A reading from the forthcoming book, The Epic of Hell Freeze (What Stays the News) by Richard K. Ostrander
Poetry reading of newly published work, "The Epic of Hell Freeze" at the Coffee Scene in Fayetteville, NC
The Epic of Hell Freeze (What Stays the News) Richard K. Ostrander BlazeVOX [books]
The Epic of Hell Freeze is a lush crosscurrent of peculiarly fine poetry. Here poems are as playful as they are crucial, whimsical and heartbreaking in a wide drifting landscape. Moving with a purpose, language circles and embodies in a ceaseless spirit in a work of great beauty and force, of intelligence and stark humility. These poems make rites of passage actual through poems that speak a primary language. Ostrander speaks a primary language. He is inventing a world—and this beautiful book enacts a patient intelligence and exemplifies physical grace. In these lines you will hear fullness of representation, and a luminous consciousness. This is a book of desire and transcendence, obsessed by, and never afraid of, its mysteries that turns toward those mysteries with language both base and grand. Ostrander is the best kind of poet: one in love with language and life. This is a wonderful, relevant book of poetry.
The poems in Richard K. Ostrander's The Epic of Hell Freeze (What Stays the News) shift from allusion (Andromeda, Abraham, Sisyphus) to illusion: "He walks through walls/ On the other side of silver." Ostrander's attention to "language's legerdemain" ties seemingly unrelated poems to each other like knotted scarves pulled from a magician's sleeve, using alliteration—"And a single sentence,/ Tautness of telephone lines"—as well as slant rhyme—"Flies, happy in their bottles/ Freer than fish/ that fly/ Melody or malady/ I don't know which"—and clichés twisted into new configurations—"There's a sty in the sky,/ Here's a shoulder to fry on." The poems take the reader into Bosnia and Afghanistan where "Tomorrow is the tail fin/ Of a rocket reaching down" and back to the U.S. where "Everyone turned to the sports page, feeling/ As if somehow something had been accomplished." What a journey into the world of words and war!
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Richard K. Ostrander currently resides within the Carolinas and the interstitial spaces of thought and desire. On most Sunday evenings, he can be found co-hosting Java Expressions, the local open mic at the Coffee Scene in Fayetteville, NC. No more data is required other than the work herein which is more than mere biography. Though some say it is about death, it is life. It is what stays the news
Human-Carrying Flight Technology
Reviewed by: Cindy Hochman
My mother groaned, my father wept,
Into the dangerous world I leapt;
Helpless, naked, piping loud,
Like a fiend hid in a cloud.
Struggling in my father's hands,
Striving against my swaddling bands,
Bound and weary, I thought best
To sulk upon my mother's breast.
—William Blake, “Infant Sorrow”
Like that of the brooding Blakean baby, birth in Christopher Shipman’s impressive collection of poetry is not heralded with balloons and cigars; the newborn protagonist, both hunted and haunted, has already learned to embrace the dark side. The opening poem, “At birth,” foreshadows a desperate attempt to recapture whatever vestige of idyllic childhood can be found strewn amid the ashes, but these fragments of blood-tinged memory are steeped in violence as much as nostalgia. From the outset, normalcy is turned on its head as the poet tussles with a host of opposing forces: cold versus warmth, bright yellow sun versus dark black clouds; reality versus dream-state, and, ultimately, the living versus the undead.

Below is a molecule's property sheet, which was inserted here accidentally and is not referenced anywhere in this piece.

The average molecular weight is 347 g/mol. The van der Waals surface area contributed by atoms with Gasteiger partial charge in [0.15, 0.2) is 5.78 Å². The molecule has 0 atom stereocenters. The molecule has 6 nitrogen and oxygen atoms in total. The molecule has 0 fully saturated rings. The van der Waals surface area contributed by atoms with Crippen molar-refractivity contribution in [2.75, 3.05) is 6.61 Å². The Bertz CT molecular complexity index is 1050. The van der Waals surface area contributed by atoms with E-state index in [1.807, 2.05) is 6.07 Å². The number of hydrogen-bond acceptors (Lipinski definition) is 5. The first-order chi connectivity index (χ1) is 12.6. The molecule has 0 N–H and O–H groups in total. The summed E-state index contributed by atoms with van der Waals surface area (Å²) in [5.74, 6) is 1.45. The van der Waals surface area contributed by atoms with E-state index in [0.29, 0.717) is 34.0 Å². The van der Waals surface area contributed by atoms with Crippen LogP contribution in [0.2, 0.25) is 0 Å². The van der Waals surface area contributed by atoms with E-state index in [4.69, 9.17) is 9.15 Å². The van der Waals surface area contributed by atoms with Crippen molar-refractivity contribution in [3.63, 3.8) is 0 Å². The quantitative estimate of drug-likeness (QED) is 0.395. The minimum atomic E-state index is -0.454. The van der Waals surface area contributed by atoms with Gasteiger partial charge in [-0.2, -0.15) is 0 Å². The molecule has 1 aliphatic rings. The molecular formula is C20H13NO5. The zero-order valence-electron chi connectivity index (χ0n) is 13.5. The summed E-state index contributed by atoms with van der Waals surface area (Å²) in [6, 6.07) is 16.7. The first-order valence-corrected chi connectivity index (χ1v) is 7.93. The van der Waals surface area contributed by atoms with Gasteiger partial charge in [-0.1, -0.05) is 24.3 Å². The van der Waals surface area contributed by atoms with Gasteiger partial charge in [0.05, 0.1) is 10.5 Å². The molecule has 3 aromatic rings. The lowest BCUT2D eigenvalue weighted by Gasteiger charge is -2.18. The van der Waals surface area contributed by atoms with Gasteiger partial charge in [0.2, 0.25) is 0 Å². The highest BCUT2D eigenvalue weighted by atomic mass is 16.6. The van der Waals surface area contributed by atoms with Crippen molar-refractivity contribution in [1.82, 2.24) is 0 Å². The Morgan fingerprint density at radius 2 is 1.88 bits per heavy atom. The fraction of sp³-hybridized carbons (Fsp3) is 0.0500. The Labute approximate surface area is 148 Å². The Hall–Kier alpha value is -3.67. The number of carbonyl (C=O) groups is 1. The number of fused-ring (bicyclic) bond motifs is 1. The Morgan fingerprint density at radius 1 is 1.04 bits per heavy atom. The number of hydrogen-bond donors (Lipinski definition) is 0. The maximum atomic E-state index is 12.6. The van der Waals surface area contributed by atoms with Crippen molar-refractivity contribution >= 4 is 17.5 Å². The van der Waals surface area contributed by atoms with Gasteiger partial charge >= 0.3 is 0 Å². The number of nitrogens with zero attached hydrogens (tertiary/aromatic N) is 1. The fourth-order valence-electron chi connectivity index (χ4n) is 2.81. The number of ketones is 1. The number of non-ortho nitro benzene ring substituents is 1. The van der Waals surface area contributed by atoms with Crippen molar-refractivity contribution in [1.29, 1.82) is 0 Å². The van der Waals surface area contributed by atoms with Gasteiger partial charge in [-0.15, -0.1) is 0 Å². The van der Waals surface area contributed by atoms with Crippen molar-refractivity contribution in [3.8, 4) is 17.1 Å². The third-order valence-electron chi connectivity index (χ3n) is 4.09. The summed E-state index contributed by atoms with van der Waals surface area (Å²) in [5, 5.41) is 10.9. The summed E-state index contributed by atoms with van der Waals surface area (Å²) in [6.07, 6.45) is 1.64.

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Mind Over Matter by Gloria Frym reviewed in the Summer 2012 online edition of Rain Taxi Review of Books.
MIND OVER MATTER
Picture a line of poetry like a knife blade, cutting through the logosphere, laying waste to drivel and mendacity. Picture a line of poetry as a feather, coyly fanning the romantic flames. Gloria Frym wields both lines in Mind Over Matter, a book that is angry, meditative and affectionate by turns. A paean to poetry in its foundational role as a vehicle of social, political, and artistic knowledge, Mind Over Matter owes a debt to Homer and to The New York Times, with a special assist from Jack Spicer and a host of tutelary spirits, from Percy Bysshe Shelly to Joanne Kyger.
In this, her twelfth collection of poetry, Frym opts for eighty centered poems of three to seventeen lines, with the sonnet a frequent form of choice. The centered poem, long in abeyance, has made a comeback in American poetry, and Frym’s use of the form here mirrors the poet’s quest for balance in a world where the poem ostensibly doesn’t “matter.” How does a poet keep writing when language has been coopted by politics, when meaning has been evacuated by theory, and when poetry is often relegated to an academic specialty vulnerable to accusations of elitism?
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